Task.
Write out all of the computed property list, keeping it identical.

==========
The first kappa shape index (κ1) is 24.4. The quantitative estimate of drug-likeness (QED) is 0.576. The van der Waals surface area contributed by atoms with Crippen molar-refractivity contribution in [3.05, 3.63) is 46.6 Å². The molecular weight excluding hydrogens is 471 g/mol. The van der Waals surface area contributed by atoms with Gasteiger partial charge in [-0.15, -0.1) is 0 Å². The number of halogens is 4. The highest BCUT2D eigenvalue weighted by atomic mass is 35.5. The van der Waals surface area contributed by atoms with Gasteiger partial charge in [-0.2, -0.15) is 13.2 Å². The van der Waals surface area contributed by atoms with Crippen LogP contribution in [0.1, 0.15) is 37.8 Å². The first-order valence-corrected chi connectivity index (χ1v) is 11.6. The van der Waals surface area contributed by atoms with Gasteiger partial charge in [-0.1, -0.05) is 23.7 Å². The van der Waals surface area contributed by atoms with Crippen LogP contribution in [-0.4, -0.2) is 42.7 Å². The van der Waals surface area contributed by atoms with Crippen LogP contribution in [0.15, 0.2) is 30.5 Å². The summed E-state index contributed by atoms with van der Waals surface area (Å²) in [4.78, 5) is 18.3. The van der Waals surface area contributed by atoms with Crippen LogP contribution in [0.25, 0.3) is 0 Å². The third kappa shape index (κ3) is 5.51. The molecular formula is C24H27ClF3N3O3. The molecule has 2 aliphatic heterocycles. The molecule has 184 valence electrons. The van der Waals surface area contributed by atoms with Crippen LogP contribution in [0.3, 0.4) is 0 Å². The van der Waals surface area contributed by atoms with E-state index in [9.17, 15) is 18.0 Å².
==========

The first kappa shape index (κ1) is 24.4. The quantitative estimate of drug-likeness (QED) is 0.576. The van der Waals surface area contributed by atoms with Crippen molar-refractivity contribution in [3.05, 3.63) is 46.6 Å². The molecular weight excluding hydrogens is 471 g/mol. The van der Waals surface area contributed by atoms with Gasteiger partial charge in [-0.15, -0.1) is 0 Å². The number of halogens is 4. The highest BCUT2D eigenvalue weighted by atomic mass is 35.5. The van der Waals surface area contributed by atoms with Gasteiger partial charge in [-0.2, -0.15) is 13.2 Å². The van der Waals surface area contributed by atoms with Crippen LogP contribution in [0.1, 0.15) is 37.8 Å². The first-order valence-corrected chi connectivity index (χ1v) is 11.6. The van der Waals surface area contributed by atoms with Gasteiger partial charge in [-0.1, -0.05) is 23.7 Å². The van der Waals surface area contributed by atoms with Crippen LogP contribution in [-0.4, -0.2) is 42.7 Å². The van der Waals surface area contributed by atoms with Crippen LogP contribution in [0.15, 0.2) is 30.5 Å². The summed E-state index contributed by atoms with van der Waals surface area (Å²) in [4.78, 5) is 18.3. The van der Waals surface area contributed by atoms with Crippen LogP contribution in [0.25, 0.3) is 0 Å². The third kappa shape index (κ3) is 5.51. The molecular formula is C24H27ClF3N3O3. The molecule has 2 aliphatic heterocycles. The molecule has 184 valence electrons. The van der Waals surface area contributed by atoms with Crippen LogP contribution in [0.3, 0.4) is 0 Å². The van der Waals surface area contributed by atoms with E-state index in [9.17, 15) is 18.0 Å².